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Custom vinyl records are great, but are they really better than CDs?

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Did you hear the latest music news?

Last year, for the first time since a long, long while, vinyl record sales have surpassed CD sales. CD has already been steadily declining as it’s rapidly being replaced by streaming and downloads but vinyl has been going strong, and proving to all of us that good formats never die. In the US alone, 27.5 million vinyl units were sold. And in 2021 and beyond, music industry experts are sure vinyl will continue to rise.

Because of this, custom vinyl record pressing plants all over the US are now offering custom vinyl records in small quantity. If you’re a musician, I’m sure you want to know if it’s really worth it to press some vinyl records instead of having hundreds of CDs. If you’re a regular joe, you might wonder if you should buy a $40 record instead of a $10 CD.

Here are some of the reasons people prefer the vinyl over CDs:

#1 Closer to the original sound

Tracks and musical scores that are pressed on vinyl records are analog recording. This means that all the sound information is not lost in the process. Analog recording is an exact replica of a track or audio. And this exact replica is carved on lacquer and pressed on vinyl pellets through stampers. CDs on the other hand are digital recordings that take only pieces of that wavelength while missing some bits of the wavelength in between those taken pieces. Take for example the original wavelengths of a track. What happens in analog recording is that they take pieces of it and reprogram it to a similar form or sound through rounding it off to the nearest number. After doing so, they piece them together which forms a staircase instead of a wave. For this reason, vinyl records are better at delivering the sound that musicians intend to deliver.

#2 The crackle and pop creates a cozy listening experience

A mastering engineer in Portland’s Telegraph Mastering, Gonsalves, said that vinyl records pin very closely to the way that we human beings hear music organically. This is indeed true for along with the analog record the surface noise that the record player produces also adds to the natural sound the vinyl records give. It has that little bump on the low end and a little roll-off on the high end so that the harshness of the audio is removed. These noises are not noises that are unpleasant to the human ears. Some people prefer the clean cut audio produced by CDs but the crack and pop of vinyl makes it

#3 Not harsh to the ears

Louder doesn’t mean better but it was the thing in the 90’s. This trend I’m talking about is called “Loudness Wars”, the increasing of the audio levels of recorded music. The louder, the better. But this results in the loss of audio fidelity.

Most digital mastered tracks have been wrung dry of their dynamics and texture making them lose their depth and vitality. This however happened because of a theory when 7 inch singles were played in clubs, pubs and bars. It talks of how louder music or audio levels gain more attention or popularity.

Since vinyl records are audio mediums that are in analog format, they have their limitations. The audio levels of a vinyl record depends on the width of the gaps between grooves and the depth of the grooves. The wider the gap the better the strong deep bass will sound. However, when we talk about CDs, when the music’s audio levels get louder a static-like sound is produced which is very unpleasant to the ears.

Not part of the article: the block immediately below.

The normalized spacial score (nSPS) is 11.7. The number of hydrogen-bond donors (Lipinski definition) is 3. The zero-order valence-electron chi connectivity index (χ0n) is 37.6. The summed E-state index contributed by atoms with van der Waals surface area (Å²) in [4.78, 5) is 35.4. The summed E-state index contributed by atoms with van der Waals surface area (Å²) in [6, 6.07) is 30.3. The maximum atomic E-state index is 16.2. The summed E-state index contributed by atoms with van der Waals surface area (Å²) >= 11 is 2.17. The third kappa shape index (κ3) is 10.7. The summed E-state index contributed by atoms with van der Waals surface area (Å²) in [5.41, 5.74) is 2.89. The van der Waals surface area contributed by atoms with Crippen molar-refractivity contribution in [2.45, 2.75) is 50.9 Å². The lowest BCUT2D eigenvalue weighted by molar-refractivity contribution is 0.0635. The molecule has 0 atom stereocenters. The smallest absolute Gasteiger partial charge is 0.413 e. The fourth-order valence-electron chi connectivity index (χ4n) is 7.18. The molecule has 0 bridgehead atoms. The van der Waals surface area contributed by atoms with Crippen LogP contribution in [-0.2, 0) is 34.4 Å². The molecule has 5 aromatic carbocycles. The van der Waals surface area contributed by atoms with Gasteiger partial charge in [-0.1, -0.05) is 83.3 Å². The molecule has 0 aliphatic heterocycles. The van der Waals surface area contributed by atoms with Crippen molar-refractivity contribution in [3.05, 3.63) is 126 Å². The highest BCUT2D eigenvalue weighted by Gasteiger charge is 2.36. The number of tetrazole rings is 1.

#4 Better listening experience

It indeed gives a better listening experience because it makes you feel involved in the production of the music you are listening to. If you compare it to CDs where you just get a CD, put it on the CD player and then listen to the songs playing until you get bored or maybe fall asleep, vinyl records are different because they get you involved. When playing a vinyl record, you will have to remove it from the vinyl jacket, put it on the turntable, turn it over to the other side to listen to the next tracks…and so on.

#5. They are more valuable

CDs are affordable but they can’t be sold at a high price, if at all. Vinyl, on the other hand, are collectible items. You can see many unique vinyl records these days that are absolute works of art. Many of the artists today release “Limited Edition” records with their own catalogue number and they come in pretty vinyl packaging. One even contains the blood of famous artists. Imagine how much they will cost years from now. With the CD? Meh. Unless they’re maybe signed by the artists or something. Think of it this way: if you’re to give a gift that would truly impress someone, do you think it’s CD or vinyl? We know the answer.

Vinyl sounds better than CD but many would still argue that the difference in sound quality between CD and vinyl is almost negligible to the untrained ear. But you know why vinyl wins at the end of the day? Because it’s something more than just a medium that contains music, it’s a work of art. It’s special.

We listen to Spotify and CDs like we eat junk food; If we want a full course meal, there’s vinyl.

But how about you? Which of the two formats do you prefer?

George Lavas

George is dedicated to fashion and style for men. Based between London and Tucson, Arizona he enjoys writing about lifestyle and fashion from both sides of the pond. George created BeStylish.org to help readers create a strong sense of style with minimum effort believing that everyone can look and feel good, all day, every day.

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